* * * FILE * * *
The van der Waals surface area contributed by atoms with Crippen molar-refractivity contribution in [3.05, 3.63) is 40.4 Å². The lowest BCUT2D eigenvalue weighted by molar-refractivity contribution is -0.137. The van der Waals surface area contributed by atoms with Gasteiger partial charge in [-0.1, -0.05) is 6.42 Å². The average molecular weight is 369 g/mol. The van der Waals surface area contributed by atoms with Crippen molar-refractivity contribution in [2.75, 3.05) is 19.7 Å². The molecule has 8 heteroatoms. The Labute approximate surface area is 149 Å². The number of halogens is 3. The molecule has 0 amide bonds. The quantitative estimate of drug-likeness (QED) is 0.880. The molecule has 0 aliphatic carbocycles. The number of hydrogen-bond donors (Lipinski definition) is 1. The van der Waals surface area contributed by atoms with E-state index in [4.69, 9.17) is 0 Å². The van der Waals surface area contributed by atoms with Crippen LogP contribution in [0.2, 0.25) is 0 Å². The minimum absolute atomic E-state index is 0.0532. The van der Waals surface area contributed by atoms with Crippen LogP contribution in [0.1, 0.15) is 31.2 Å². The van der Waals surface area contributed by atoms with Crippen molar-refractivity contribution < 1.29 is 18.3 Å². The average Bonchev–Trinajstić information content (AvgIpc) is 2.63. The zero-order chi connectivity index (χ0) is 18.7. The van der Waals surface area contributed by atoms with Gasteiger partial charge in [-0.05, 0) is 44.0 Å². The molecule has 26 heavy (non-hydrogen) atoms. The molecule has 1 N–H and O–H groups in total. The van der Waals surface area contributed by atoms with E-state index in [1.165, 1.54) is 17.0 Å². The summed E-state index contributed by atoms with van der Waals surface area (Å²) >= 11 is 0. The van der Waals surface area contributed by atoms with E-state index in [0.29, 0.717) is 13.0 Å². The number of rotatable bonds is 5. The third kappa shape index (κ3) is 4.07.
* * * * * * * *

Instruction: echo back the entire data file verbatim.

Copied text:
The van der Waals surface area contributed by atoms with Crippen molar-refractivity contribution in [3.05, 3.63) is 40.4 Å². The lowest BCUT2D eigenvalue weighted by molar-refractivity contribution is -0.137. The van der Waals surface area contributed by atoms with Gasteiger partial charge in [-0.1, -0.05) is 6.42 Å². The average molecular weight is 369 g/mol. The van der Waals surface area contributed by atoms with Crippen molar-refractivity contribution in [2.75, 3.05) is 19.7 Å². The molecule has 8 heteroatoms. The Labute approximate surface area is 149 Å². The number of halogens is 3. The molecule has 0 amide bonds. The quantitative estimate of drug-likeness (QED) is 0.880. The molecule has 0 aliphatic carbocycles. The number of hydrogen-bond donors (Lipinski definition) is 1. The van der Waals surface area contributed by atoms with E-state index in [4.69, 9.17) is 0 Å². The van der Waals surface area contributed by atoms with Crippen LogP contribution in [0.2, 0.25) is 0 Å². The minimum absolute atomic E-state index is 0.0532. The van der Waals surface area contributed by atoms with Crippen LogP contribution in [0.1, 0.15) is 31.2 Å². The van der Waals surface area contributed by atoms with Crippen molar-refractivity contribution < 1.29 is 18.3 Å². The average Bonchev–Trinajstić information content (AvgIpc) is 2.63. The zero-order chi connectivity index (χ0) is 18.7. The van der Waals surface area contributed by atoms with Gasteiger partial charge in [-0.05, 0) is 44.0 Å². The molecule has 26 heavy (non-hydrogen) atoms. The molecule has 1 N–H and O–H groups in total. The van der Waals surface area contributed by atoms with E-state index in [1.165, 1.54) is 17.0 Å². The summed E-state index contributed by atoms with van der Waals surface area (Å²) >= 11 is 0. The van der Waals surface area contributed by atoms with E-state index in [0.29, 0.717) is 13.0 Å². The number of rotatable bonds is 5. The third kappa shape index (κ3) is 4.07.